With the trainees in Miss Pilot now facing the need to prepare to fly a real airliner – the Boeing 767 (ironically, my least favorite airliner) – Tezuka (Horikita Maki) faces an additional stumbling block because her father is ill. She doesn’t know that yet, but it’s coming – presumably in this episode.
Which leads me to an observation – is this a frequent plot point in dramas? A parent getting sick near the end of the series? We just saw it in Pin to Kona, and Asahi’s mother faked it in Ando Lloyd. I think this is reflective of an understandable anxiety among people as both Japan and America see the post-war generation age. It’s a concern for both generations, as the parents wonder whether their children will really be all right.
Well, these trainees sure look all right in their uniforms, don’t they?
They face some serious simulator time where they’ll train not only to handle the normal routines of flight, but also to handle the emergencies that pilots are really there to manage. Unfortunately, Taiji (Mamiya Shotaro) seems to be less focused on the task at hand and more interested in trying to court Tezuka now that Suzu has technically broken up with him. Could they make Taiji any sleazier, by the way? It’s sort of annoying that they didn’t bother to give him any redeeming qualities at all – he’s just a one-dimensional character. His sole purpose is to be unfaithful to Suzu (Sakuraba Nanami) and then to try to make a move on Tezuka. Good thing Tezuka doesn’t seem the least bit interested, but if that’s the case, isn’t this already-failed romantic subplot annoying?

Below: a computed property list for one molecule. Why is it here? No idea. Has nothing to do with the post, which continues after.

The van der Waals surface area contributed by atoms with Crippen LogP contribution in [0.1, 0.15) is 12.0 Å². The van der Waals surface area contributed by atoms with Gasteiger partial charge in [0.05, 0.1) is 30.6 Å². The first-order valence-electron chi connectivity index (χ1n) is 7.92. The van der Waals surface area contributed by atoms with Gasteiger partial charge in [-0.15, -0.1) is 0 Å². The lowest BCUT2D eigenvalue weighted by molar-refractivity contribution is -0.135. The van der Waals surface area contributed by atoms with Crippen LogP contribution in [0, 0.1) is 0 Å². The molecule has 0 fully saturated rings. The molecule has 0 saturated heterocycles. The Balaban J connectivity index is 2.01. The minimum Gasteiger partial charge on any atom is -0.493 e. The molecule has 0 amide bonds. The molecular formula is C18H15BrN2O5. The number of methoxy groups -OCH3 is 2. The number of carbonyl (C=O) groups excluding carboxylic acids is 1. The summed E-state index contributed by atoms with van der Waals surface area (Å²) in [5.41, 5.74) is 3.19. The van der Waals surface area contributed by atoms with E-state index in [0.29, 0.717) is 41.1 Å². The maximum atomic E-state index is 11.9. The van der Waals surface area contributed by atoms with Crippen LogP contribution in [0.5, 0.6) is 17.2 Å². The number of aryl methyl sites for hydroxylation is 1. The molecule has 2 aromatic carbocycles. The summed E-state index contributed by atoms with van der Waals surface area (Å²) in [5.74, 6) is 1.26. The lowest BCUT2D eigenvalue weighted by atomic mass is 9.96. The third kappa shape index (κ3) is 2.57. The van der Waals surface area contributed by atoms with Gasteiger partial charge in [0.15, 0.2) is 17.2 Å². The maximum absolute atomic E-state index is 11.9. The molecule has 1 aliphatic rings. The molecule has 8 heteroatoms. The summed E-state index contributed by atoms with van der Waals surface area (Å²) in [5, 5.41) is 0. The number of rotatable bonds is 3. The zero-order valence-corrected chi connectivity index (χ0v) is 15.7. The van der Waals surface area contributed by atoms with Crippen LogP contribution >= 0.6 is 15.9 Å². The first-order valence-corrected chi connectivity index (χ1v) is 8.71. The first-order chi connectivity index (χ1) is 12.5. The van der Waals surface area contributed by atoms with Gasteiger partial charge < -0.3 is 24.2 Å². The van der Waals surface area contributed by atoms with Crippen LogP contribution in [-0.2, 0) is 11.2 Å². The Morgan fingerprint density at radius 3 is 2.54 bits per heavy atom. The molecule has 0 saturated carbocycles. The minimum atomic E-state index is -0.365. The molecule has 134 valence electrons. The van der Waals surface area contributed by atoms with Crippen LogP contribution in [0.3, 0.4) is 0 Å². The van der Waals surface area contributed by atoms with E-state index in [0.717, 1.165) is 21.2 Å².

Tezuka is up next, taking the co-pilot seat next to Moroboshi (Shounozaki Ken). She is the one handling the take-off, though.
Unfortunately, she’s not used to the stiffness of the controls, nor the fact that an airliner shouldn’t be pitched the way a smaller plane can be, so she ends up pulling up too hard. Odd that she would take too long to pull up, though – small planes have far shorter takeoff runs, so you’d expect that she’d actually try to do it too soon rather than too late.
The way the simulator tilts when she does this makes other trainees watching shout “whoa!”, so you know that’s not good.
After giving her a little warning about flying like that in the future, Kunikida (Saito Takumi) tells Tezuka that since Chisato (Aibu Saki) isn’t her partner anymore, the others will rotate as her buddy during the training.
Since Tezuka is having trouble finding the time to return home, her father calls to give her the news. Turns out it’s not him – it’s her mother who has cancer. Credit to the writers on this – it’s a minor surprise, but also makes perfect sense that her mother would put on a brave face and her father would be the one anxious in this case.
The cancer seems to be in an advanced state – the doctors have already said that Tezuka’s mother doesn’t have long to live. It was discovered while Tezuka was in America.
After the opening title sequence, we turn to Chisato, who is hard at work as a dispatcher.
Kunikida checks with her superior and finds out that she’s doing excellently, as expected.
Kunikida didn’t talk to Chisato directly, though, much to her evident disappointment.
Tezuka isn’t at dinner, and we see her sitting in the dark in her room. The next day, she is completely distracted while trying to operate the simulator.
Kotori (Koyanagi Yu), who was her partner this time, can tell that she’s suddenly not into the work.
Suzu talks to Rinko about dumping Taiji. I . . . don’t care.
And why don’t we throw in the other hopeless romance into the mix while we’re at it?